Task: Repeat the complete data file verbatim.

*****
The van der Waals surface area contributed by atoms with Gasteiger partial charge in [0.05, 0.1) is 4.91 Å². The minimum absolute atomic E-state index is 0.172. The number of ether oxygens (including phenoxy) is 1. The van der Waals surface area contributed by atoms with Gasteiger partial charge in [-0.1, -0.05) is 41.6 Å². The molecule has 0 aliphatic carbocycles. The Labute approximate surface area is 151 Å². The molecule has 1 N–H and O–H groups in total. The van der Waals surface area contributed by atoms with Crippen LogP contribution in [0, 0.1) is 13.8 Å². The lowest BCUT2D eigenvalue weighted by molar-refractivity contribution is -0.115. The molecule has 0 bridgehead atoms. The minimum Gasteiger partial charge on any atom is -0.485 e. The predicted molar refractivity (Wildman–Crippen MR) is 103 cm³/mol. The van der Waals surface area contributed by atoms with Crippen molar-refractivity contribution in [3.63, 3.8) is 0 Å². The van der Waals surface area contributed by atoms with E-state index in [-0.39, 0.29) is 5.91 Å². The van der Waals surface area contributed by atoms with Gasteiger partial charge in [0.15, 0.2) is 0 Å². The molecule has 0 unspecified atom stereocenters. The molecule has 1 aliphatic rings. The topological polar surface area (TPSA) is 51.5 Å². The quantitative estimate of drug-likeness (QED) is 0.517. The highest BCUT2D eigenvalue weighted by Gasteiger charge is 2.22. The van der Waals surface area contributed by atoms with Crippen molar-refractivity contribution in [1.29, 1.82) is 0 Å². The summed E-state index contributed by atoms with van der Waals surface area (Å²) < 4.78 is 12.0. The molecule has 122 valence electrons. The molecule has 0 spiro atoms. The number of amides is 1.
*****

The van der Waals surface area contributed by atoms with Gasteiger partial charge in [0.05, 0.1) is 4.91 Å². The minimum absolute atomic E-state index is 0.172. The number of ether oxygens (including phenoxy) is 1. The van der Waals surface area contributed by atoms with Gasteiger partial charge in [-0.1, -0.05) is 41.6 Å². The molecule has 0 aliphatic carbocycles. The Labute approximate surface area is 151 Å². The molecule has 1 N–H and O–H groups in total. The van der Waals surface area contributed by atoms with Crippen LogP contribution in [0, 0.1) is 13.8 Å². The lowest BCUT2D eigenvalue weighted by molar-refractivity contribution is -0.115. The molecule has 0 bridgehead atoms. The minimum Gasteiger partial charge on any atom is -0.485 e. The predicted molar refractivity (Wildman–Crippen MR) is 103 cm³/mol. The van der Waals surface area contributed by atoms with Crippen molar-refractivity contribution in [3.63, 3.8) is 0 Å². The van der Waals surface area contributed by atoms with E-state index in [-0.39, 0.29) is 5.91 Å². The van der Waals surface area contributed by atoms with Gasteiger partial charge in [0.15, 0.2) is 0 Å². The molecule has 0 unspecified atom stereocenters. The molecule has 1 aliphatic rings. The topological polar surface area (TPSA) is 51.5 Å². The quantitative estimate of drug-likeness (QED) is 0.517. The highest BCUT2D eigenvalue weighted by Gasteiger charge is 2.22. The van der Waals surface area contributed by atoms with Crippen molar-refractivity contribution in [1.29, 1.82) is 0 Å². The summed E-state index contributed by atoms with van der Waals surface area (Å²) < 4.78 is 12.0. The molecule has 122 valence electrons. The molecule has 0 spiro atoms. The number of amides is 1.